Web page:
The one thing schools never seem to have enough of is funding. In this episode, Amy Yamamoto Callahan shares her perspective as both a Ventura Union School District Trustee and a parent. Amy discusses why SEL is so important for children to develop into healthy adults, and why she’s fighting for the funding needed to provide enough wellness workers for every school in her district.
Connect with Amy on LinkedIn: Amy Yamamoto Callahan Profile
You're listening to the Voices In Education Podcast powered by Securly, where we hear from new voices and explore new ideas about how we can reimagine education to support whole student success. Education is at an inflection point. As we grapple with complex challenges like funding and enrollment, as well as diversity, equity, and safety, we also have an opportunity, an opportunity to reimagine education. Now more than ever, we know the importance that students’ overall wellbeing plays in their success. They need to feel supported and safe and connected to be able to engage in their learning and achieve their full potential. Join your host, Casey Agena, a former teacher turned instructional coach and technologist, as he interviews inspirational educators, school leaders, wellness professionals, and more to amplify their voices. You'll learn about the innovative work they're doing to support student safety, engagement, and overall wellness. And who knows, you may even spark a new idea of your own. Ready to reimagine education? Let's go.
I'm your host Casey Agena and in today's episode we’re here talking with Amy Yamamoto Callahan who provides a unique perspective on social emotional learning and digital mental health both as a trustee of Ventura School Board in Southern California, as well as the unique challenges she encounters with a different set of stakeholders: her own children. Welcome, Amy. Glad to have you here.
Hello. Aloha, Casey. Thank you so much for having me.
We had a chance to talk a little bit pre-show, but for our audience here, there are challenges, I think definitely at the decision-making level, where mental health issues, as you know, impact the young people. Particularly in your schools, in Southern California. Many times it starts with the adults surrounding them that also need the supports, whether it's the teachers, administrators, parents. So tell us a little bit about your work, your role, and why it's so vital for school leadership and decision makers to be conscious of the supports that are needed.
Casey, thank you so much for inviting me. I will give just a quick little background on my role right now. You and I met in Hawaii when I was a teacher. I don't know if we were even married yet. But I am back here in my hometown of Ventura Unified, sorry, in Ventura, California, where I was born and raised. I am here with my husband and our two daughters. One's in high school and one is in elementary school. So I always start by saying, first and foremost, I'm a parent. I am a parent. I have a family. And I have been blessed with an opportunity to serve. To serve, not only in the education technology space, around providing a collective impact model and bringing literacy to all homes from digital libraries, that is shared not only in the school libraries, but also at their very own community. So that is my role.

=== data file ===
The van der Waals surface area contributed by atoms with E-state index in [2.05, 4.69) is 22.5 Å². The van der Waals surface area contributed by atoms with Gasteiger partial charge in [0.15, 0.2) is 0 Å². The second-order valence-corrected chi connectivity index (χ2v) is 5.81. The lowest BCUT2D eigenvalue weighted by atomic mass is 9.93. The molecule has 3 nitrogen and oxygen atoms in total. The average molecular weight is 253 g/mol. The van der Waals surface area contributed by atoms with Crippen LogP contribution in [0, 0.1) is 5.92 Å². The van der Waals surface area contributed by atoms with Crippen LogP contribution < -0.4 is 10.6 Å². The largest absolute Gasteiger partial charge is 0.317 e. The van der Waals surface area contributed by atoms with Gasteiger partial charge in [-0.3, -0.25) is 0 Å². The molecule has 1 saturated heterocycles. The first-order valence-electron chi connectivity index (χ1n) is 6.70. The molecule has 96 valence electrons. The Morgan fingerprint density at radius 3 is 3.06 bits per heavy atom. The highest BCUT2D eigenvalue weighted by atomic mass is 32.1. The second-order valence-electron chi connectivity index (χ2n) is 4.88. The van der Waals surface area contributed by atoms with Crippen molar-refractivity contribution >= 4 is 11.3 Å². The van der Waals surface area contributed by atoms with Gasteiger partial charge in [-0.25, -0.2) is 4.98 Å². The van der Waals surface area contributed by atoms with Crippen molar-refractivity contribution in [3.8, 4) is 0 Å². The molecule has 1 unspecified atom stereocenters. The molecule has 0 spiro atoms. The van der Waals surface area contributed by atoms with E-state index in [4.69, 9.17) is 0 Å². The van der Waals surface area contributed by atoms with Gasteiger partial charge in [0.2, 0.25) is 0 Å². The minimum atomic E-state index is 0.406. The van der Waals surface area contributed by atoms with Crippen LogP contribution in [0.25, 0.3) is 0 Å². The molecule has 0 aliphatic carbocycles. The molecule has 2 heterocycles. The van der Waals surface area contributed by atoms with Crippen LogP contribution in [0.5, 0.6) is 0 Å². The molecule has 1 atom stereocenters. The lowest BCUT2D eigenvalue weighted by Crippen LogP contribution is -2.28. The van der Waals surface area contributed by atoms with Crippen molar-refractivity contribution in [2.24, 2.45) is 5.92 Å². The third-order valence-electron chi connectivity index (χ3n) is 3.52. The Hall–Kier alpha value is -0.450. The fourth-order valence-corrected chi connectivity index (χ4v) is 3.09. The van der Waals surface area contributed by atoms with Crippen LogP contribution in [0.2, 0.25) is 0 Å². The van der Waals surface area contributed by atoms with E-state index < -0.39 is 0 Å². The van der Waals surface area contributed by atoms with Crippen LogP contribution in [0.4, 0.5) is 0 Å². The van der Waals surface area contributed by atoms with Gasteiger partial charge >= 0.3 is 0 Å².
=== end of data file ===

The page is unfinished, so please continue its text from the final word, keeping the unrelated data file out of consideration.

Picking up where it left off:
But I also, as you know and referenced, I serve as a trustee. Yes, I dove in. My civic education background, that really started in Hawaii when I knew you, is what I'm doing now. So I've been a trustee for the last year and a half. It's an elected position. One of the things that I am so proud to say is we serve Ventura Unified and really have students at the forefront, and specifically, their mental health. So what a pertinent topic for you to be sharing today, and invite me to share some of our thoughts and some things that we have seen here in our own little local community, but also, things that we have seen and heard and learned around the state, which I'm sure is not unique to just us here in Ventura.
Definitely. I think as both parent and decision maker, that really, maybe not convolutes things, but maybe even creates some clarity around it, because you have a vested interest as a parent, as do myself with my three kiddos. But how does that play in terms of what we're seeing around supports that kids need, the teachers in their classroom that they need? How does that influence you in terms of, "We really need to do this"?
I just appreciate, again, these questions. I appreciate that this is not an afterthought. This is not kind of something that we talk about. "Oh, yeah. We need to look at the mental health or the social-emotional wellness of a student, of a family, of the teacher, of a parent." So I'm going to get into this quickly, that this is the obvious, and I'm sure many of your guests have shared this, but the last two years have brought on such unique challenges for everyone, but I would specifically say, as a parent. Yes, you and I were both teachers. Pardon. But as parents and as caregivers, I will say, we are all the above. We are counselors. We are ensuring that our students, we are their first educator. And most importantly, we have a real temperature check and real life perspective on ensuring our family is healthy, our children are emotionally resilient.